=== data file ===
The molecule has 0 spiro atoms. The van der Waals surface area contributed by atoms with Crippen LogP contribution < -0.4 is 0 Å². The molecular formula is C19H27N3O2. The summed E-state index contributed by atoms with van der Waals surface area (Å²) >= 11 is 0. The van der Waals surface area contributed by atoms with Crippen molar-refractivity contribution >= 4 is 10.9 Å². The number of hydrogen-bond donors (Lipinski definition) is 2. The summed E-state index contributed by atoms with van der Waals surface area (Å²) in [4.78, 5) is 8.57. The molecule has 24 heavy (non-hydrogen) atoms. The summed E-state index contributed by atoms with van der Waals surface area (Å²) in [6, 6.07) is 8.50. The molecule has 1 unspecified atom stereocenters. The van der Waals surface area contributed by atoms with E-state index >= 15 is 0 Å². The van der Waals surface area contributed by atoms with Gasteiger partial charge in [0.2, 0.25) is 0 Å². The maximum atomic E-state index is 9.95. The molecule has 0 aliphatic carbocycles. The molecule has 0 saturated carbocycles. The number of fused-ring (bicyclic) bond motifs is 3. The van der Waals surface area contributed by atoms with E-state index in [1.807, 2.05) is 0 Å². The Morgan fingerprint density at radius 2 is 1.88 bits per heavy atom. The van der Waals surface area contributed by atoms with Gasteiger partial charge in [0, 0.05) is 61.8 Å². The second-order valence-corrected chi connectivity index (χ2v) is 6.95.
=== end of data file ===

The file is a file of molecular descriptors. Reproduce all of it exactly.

The molecule has 0 spiro atoms. The van der Waals surface area contributed by atoms with Crippen LogP contribution < -0.4 is 0 Å². The molecular formula is C19H27N3O2. The summed E-state index contributed by atoms with van der Waals surface area (Å²) >= 11 is 0. The van der Waals surface area contributed by atoms with Crippen molar-refractivity contribution >= 4 is 10.9 Å². The number of hydrogen-bond donors (Lipinski definition) is 2. The summed E-state index contributed by atoms with van der Waals surface area (Å²) in [4.78, 5) is 8.57. The molecule has 24 heavy (non-hydrogen) atoms. The summed E-state index contributed by atoms with van der Waals surface area (Å²) in [6, 6.07) is 8.50. The molecule has 1 unspecified atom stereocenters. The van der Waals surface area contributed by atoms with E-state index >= 15 is 0 Å². The van der Waals surface area contributed by atoms with Gasteiger partial charge in [0.2, 0.25) is 0 Å². The maximum atomic E-state index is 9.95. The molecule has 0 aliphatic carbocycles. The molecule has 0 saturated carbocycles. The number of fused-ring (bicyclic) bond motifs is 3. The van der Waals surface area contributed by atoms with E-state index in [1.807, 2.05) is 0 Å². The Morgan fingerprint density at radius 2 is 1.88 bits per heavy atom. The van der Waals surface area contributed by atoms with Gasteiger partial charge in [0, 0.05) is 61.8 Å². The second-order valence-corrected chi connectivity index (χ2v) is 6.95.